On Good Friday, it is a tradition at the Barnet Eye to write something a little reflective and hopefully thought provoking and a little left field of what we normally write. Recently, I've been working on a new album with Allen Ashley, Fil Ross and Big Gray Ramsey and I was listening to some of the early mixes this morning. Music caan be a very powerful and evocative medium. The new album comprises of a selection of songs written in 1985, reworked into a more contemporary style and some more recent material. Most of the compositions are co-written, I write the music (mostly), Allen & I co write lyrics (ome exclusively Als, some exclusively mine tho) and Fil and Gray assist with the arrangements etc. Listening to them as a single entity is really quite enlightening. I realise just how much I've changed in some ways, but also, perhaps more surprisingly, I've stayed very much the same.
The lyrics I wrote in 1985 were largely written when I was going trhough a period of massive emotional turmoil. The ones more recently written are written from a more mature perspective and perhaps with a bit more black humour thrown in. It got me thinking about how we as individuals change through our lives. When I wrote the early songs I was unsure of myself, to a cetrain extent lacking in confidence. I was starting out in my career and I was definately very emotionally immature. What I see in the songs was a desire to change and a cry for help and emotional support. In that sense I feel that I am unrecognisable from the person I was then. I am much calmer and stronger. There are also however the songs themed on more political issues and themes of injustice. I find that if anything my views are even more entrenched than they were in 1985.
As I reflected this change, my thoughts turned to Good Friday and the historical context. I find the story of Good Friday to be intriguing. The accounts of what happened are really quite enlightening about the nature of how human society has changed and developed. If we take the events at face value as recollected and consider them from a human and political viewpoint, rather than a religious one, there are many lessons to be learned. If we look at the context of the place and time, we see a strongly religious country, under an oppressiven, ruthless and alien foreign dictatorship. There appears to be three competing power bases. The forces of Roman occupation (represented by Pontius Pilate), the collaborative civilian monarchy represented by King Herod and the religious elite. It seems that these three were in an uneasy alliance of convenience. Clearly none of these parties really had much respect for each other, but were forced to work together.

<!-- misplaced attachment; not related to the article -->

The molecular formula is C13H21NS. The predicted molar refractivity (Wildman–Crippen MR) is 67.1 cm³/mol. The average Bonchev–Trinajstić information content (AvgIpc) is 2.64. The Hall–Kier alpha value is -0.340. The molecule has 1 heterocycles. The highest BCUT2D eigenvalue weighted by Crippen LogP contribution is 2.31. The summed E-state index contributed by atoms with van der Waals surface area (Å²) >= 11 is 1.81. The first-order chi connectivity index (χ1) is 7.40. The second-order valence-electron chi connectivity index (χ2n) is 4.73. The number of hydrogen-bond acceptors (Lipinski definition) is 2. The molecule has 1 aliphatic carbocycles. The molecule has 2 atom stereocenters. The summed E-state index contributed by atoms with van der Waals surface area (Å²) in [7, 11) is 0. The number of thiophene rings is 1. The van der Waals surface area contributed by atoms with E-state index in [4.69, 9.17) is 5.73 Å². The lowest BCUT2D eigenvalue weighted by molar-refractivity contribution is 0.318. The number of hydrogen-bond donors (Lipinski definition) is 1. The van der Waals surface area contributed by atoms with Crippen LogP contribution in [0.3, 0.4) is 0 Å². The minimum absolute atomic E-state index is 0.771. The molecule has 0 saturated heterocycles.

It appears that there is a very delicate balance and all parties are primarily interested in simply maintaining their own power. When a challenge (in the form of Jesus) emerged, it is clear that the primary consideration of all concerned is how to ensure that any threat to their power and the status quo is maintained. The religious authorities simply want to get rid of Jesus. He is a threat and cleary has little time for them or their ways. To me it appears that Herod initially sees Jesus as someone who may be a potential ally and may bolster his power. When he realises that Jesus isn't interested in playing ball, he realises that the easiest thing is simply to let the religious authorities get on with it. Pilate is clearly not in the least interested in Jewish religious disputes. When he realises that releasing Jesus, which is his preferred option will cause a riot, he simply washes his hands of the matter.
Have things changed? Well in the West, thankfully religious organisations are largely excluded than political power. For me this is a very good thing. It seems to me that wherever religious authorities are involved in the running of the state, you get very bad government. Sadly in many places, this is not the case. The rise of ISIS is just one example of how bad things can become when political and religious powers are mixed.